Friday, February 28, 2014
Monday, January 27, 2014
In reading The Paris Wife I certainly found myself romanticizing 1920s Paris. How could I not? Travels around Europe, cafes seemingly jam packed with notable writers and artists, and well, Paris. So I began to read The Sun Also Rises, Hadley, a biography of Hemingway's first wife, a biography of Hemingway, and saw Stephen Colbert's hilarious Colbert Book Club episode featuring A Farewell to Arms and I had to remind myself of Hemingway's many flaws. The alcoholism, the adultery, the bipolar disorder, the stabbing your friends in the back, not really someone I might want to spend time with. For all his amazing books and seemingly unbelievable life, the man had some serious issues, and that can be hard to keep in mind. So the next time I'm wrapped up in a book (so, maybe next year sometime?) remind me to look deeper, think harder, these were people, too.
Wednesday, January 22, 2014
Monday, January 13, 2014
This is what I wrote on Monday, and to be brutally honest, I hate it. It's rambling and pointless. Apologies in advance. Hopefully a better work to come.
'Tis true. I read, from beginning to end, and thoroughly enjoyed the book, The Paris Wife.
Let me first apologize to my cousin for not reading Hild, our agreed upon virtual book club book. I've been too chicken to admit that it was way over my head, and I couldn't understand the language. My brain no longer operates at a very high level.
When my parents visited for Thanksgiving, my mom brought me a bag of books she was done reading and one day I decided I felt like actually reading, so I randomly picked a book from the bag, The Paris Wife was mere happenstance. It tells the story of Ernest Hemingway's first wife, Hadley, from their meeting up to their divorce, and I found it riveting.
I spent most of my childhood in Oak Park, Illinois, which, strangely, also is the hometown of Hemingway. We even graduated from the same high school, believe it or not, though the only section of the high school that was there when he attended is now the back of the building and has wavy floors that made me seasick to walk on them. Oak Park is a liberal PC type of place where the elementary schools are named for people like John Greenleaf Whittier and Oliver Holmes. Hemingway hated it there. He disliked his family, especially hated his mother, and he didn't like Oak Park. He left as soon as he could. His boyhood home is now a museum and there's another Hemingway museum down the street from his house, which contains artifacts from the WWI era, and there's a big plaque in the high school commemorating all the famous alums in bronze, Hemingway of course being the big one, with Dan Castellaneta following close behind, at least for the kids of my generation.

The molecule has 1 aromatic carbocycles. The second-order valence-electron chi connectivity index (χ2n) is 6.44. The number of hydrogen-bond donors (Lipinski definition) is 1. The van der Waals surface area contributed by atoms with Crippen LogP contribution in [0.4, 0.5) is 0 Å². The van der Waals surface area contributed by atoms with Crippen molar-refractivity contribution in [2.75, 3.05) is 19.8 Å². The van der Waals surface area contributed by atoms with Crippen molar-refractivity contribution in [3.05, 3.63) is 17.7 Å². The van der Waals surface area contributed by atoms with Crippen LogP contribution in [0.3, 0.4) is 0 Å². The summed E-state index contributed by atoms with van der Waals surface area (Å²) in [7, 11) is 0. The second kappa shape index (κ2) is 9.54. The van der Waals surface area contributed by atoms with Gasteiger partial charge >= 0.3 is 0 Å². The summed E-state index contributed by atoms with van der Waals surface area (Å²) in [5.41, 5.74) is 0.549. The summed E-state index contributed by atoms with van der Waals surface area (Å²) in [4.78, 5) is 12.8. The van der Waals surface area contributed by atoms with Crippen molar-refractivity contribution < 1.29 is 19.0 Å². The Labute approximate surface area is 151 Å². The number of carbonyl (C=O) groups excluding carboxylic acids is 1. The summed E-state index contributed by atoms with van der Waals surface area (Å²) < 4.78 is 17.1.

My junior year of high school my English class focused on American writers. We read a great many classics that year, My Antonia, Great Gatsby, Red Badge of Courage, The Scarlet Letter, and, of course, A Farewell to Arms. My final paper for that class was about Hemingway and Fitzgerald, their friendship and their writings. That summer I read A Moveable Feast, solidifying my desire to spend time in Paris lounging at cafes, I suppose, because hey, I was 17. Last year I read The Old Man and the Sea which was all right, not my favorite, and I had read it only after seeing the movie Midnight in Paris and my mom telling me how great the book was. And there my most recent Hemingway obsession stopped.
After reading The Paris Wife, I'm now reading The Sun Also Rises as well as Hadley, because I really had to know what happened to Hadley, his first wife, after their divorce. Reading Hadley has shown me that if you read The Paris Wife, you're getting a very accurate description of what their lives were really like, despite it's classification of historical fiction.
I'm once again wrapped up in the stories of how people like Gertrude Stein, Pablo Picasso, James Joyce, and Ernest Hemingway used to just hang out and have drinks together. It seems so surreal to me now, nearly 100 years after the fact, that such a thing could even happen. Who just hangs out with the Fitzgeralds and goes on vacation with them to Monaco? Like it's just what you're doing because yeah, I'm going to have dinner with Matisse tonight, and maybe Ford Madox Ford will come by, too. But that's exactly what happened and it completely blows my mind over and over and over again.